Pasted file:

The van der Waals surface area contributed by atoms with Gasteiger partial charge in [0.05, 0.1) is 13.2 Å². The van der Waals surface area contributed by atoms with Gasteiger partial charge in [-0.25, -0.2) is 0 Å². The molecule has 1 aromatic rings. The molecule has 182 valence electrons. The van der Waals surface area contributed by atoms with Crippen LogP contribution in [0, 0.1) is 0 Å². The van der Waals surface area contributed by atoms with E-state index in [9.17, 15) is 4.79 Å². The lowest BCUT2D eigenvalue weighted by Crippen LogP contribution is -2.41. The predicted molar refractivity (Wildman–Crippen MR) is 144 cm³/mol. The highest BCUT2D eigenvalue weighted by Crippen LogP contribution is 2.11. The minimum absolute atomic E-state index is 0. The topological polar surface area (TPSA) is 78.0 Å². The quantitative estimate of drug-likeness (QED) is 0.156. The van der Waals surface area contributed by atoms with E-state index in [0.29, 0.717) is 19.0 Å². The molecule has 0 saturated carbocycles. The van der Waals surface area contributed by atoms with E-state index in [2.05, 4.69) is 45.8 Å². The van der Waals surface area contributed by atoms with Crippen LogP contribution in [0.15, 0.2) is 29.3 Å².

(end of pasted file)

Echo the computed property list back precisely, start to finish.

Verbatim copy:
The van der Waals surface area contributed by atoms with Gasteiger partial charge in [0.05, 0.1) is 13.2 Å². The van der Waals surface area contributed by atoms with Gasteiger partial charge in [-0.25, -0.2) is 0 Å². The molecule has 1 aromatic rings. The molecule has 182 valence electrons. The van der Waals surface area contributed by atoms with Crippen LogP contribution in [0, 0.1) is 0 Å². The van der Waals surface area contributed by atoms with E-state index in [9.17, 15) is 4.79 Å². The lowest BCUT2D eigenvalue weighted by Crippen LogP contribution is -2.41. The predicted molar refractivity (Wildman–Crippen MR) is 144 cm³/mol. The highest BCUT2D eigenvalue weighted by Crippen LogP contribution is 2.11. The minimum absolute atomic E-state index is 0. The topological polar surface area (TPSA) is 78.0 Å². The quantitative estimate of drug-likeness (QED) is 0.156. The van der Waals surface area contributed by atoms with E-state index in [0.29, 0.717) is 19.0 Å². The molecule has 0 saturated carbocycles. The van der Waals surface area contributed by atoms with E-state index in [2.05, 4.69) is 45.8 Å². The van der Waals surface area contributed by atoms with Crippen LogP contribution in [0.15, 0.2) is 29.3 Å².